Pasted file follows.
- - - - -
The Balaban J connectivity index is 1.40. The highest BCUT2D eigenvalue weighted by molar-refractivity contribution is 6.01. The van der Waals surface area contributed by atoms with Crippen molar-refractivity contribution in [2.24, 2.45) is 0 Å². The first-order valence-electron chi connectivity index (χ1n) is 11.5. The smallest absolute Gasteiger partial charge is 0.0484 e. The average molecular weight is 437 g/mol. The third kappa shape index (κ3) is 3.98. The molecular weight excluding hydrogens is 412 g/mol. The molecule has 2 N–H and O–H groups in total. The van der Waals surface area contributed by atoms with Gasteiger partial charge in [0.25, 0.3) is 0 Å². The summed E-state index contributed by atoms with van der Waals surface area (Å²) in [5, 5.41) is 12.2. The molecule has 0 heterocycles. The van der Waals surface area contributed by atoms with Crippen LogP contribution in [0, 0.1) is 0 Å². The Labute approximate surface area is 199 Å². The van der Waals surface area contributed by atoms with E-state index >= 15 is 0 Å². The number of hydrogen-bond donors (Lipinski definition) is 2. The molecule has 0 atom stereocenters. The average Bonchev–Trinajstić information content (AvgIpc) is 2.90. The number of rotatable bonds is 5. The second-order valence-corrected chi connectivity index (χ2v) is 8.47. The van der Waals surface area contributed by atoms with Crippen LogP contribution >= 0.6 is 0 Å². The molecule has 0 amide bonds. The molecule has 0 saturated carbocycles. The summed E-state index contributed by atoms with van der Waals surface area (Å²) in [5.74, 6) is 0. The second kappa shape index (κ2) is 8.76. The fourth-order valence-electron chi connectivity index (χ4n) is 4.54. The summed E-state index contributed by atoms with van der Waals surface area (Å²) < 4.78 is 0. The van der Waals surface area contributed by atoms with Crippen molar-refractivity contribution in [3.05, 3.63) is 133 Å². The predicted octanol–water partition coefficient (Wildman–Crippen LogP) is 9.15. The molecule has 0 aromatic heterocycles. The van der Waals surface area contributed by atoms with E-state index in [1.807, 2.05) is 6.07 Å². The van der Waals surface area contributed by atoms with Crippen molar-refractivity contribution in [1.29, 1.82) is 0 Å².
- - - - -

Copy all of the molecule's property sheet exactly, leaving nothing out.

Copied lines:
The Balaban J connectivity index is 1.40. The highest BCUT2D eigenvalue weighted by molar-refractivity contribution is 6.01. The van der Waals surface area contributed by atoms with Crippen molar-refractivity contribution in [2.24, 2.45) is 0 Å². The first-order valence-electron chi connectivity index (χ1n) is 11.5. The smallest absolute Gasteiger partial charge is 0.0484 e. The average molecular weight is 437 g/mol. The third kappa shape index (κ3) is 3.98. The molecular weight excluding hydrogens is 412 g/mol. The molecule has 2 N–H and O–H groups in total. The van der Waals surface area contributed by atoms with Gasteiger partial charge in [0.25, 0.3) is 0 Å². The summed E-state index contributed by atoms with van der Waals surface area (Å²) in [5, 5.41) is 12.2. The molecule has 0 heterocycles. The van der Waals surface area contributed by atoms with Crippen LogP contribution in [0, 0.1) is 0 Å². The Labute approximate surface area is 199 Å². The van der Waals surface area contributed by atoms with E-state index >= 15 is 0 Å². The number of hydrogen-bond donors (Lipinski definition) is 2. The molecule has 0 atom stereocenters. The average Bonchev–Trinajstić information content (AvgIpc) is 2.90. The number of rotatable bonds is 5. The second-order valence-corrected chi connectivity index (χ2v) is 8.47. The van der Waals surface area contributed by atoms with Crippen LogP contribution >= 0.6 is 0 Å². The molecule has 0 amide bonds. The molecule has 0 saturated carbocycles. The summed E-state index contributed by atoms with van der Waals surface area (Å²) in [5.74, 6) is 0. The second kappa shape index (κ2) is 8.76. The fourth-order valence-electron chi connectivity index (χ4n) is 4.54. The summed E-state index contributed by atoms with van der Waals surface area (Å²) < 4.78 is 0. The van der Waals surface area contributed by atoms with Crippen molar-refractivity contribution in [3.05, 3.63) is 133 Å². The predicted octanol–water partition coefficient (Wildman–Crippen LogP) is 9.15. The molecule has 0 aromatic heterocycles. The van der Waals surface area contributed by atoms with E-state index in [1.807, 2.05) is 6.07 Å². The van der Waals surface area contributed by atoms with Crippen molar-refractivity contribution in [1.29, 1.82) is 0 Å².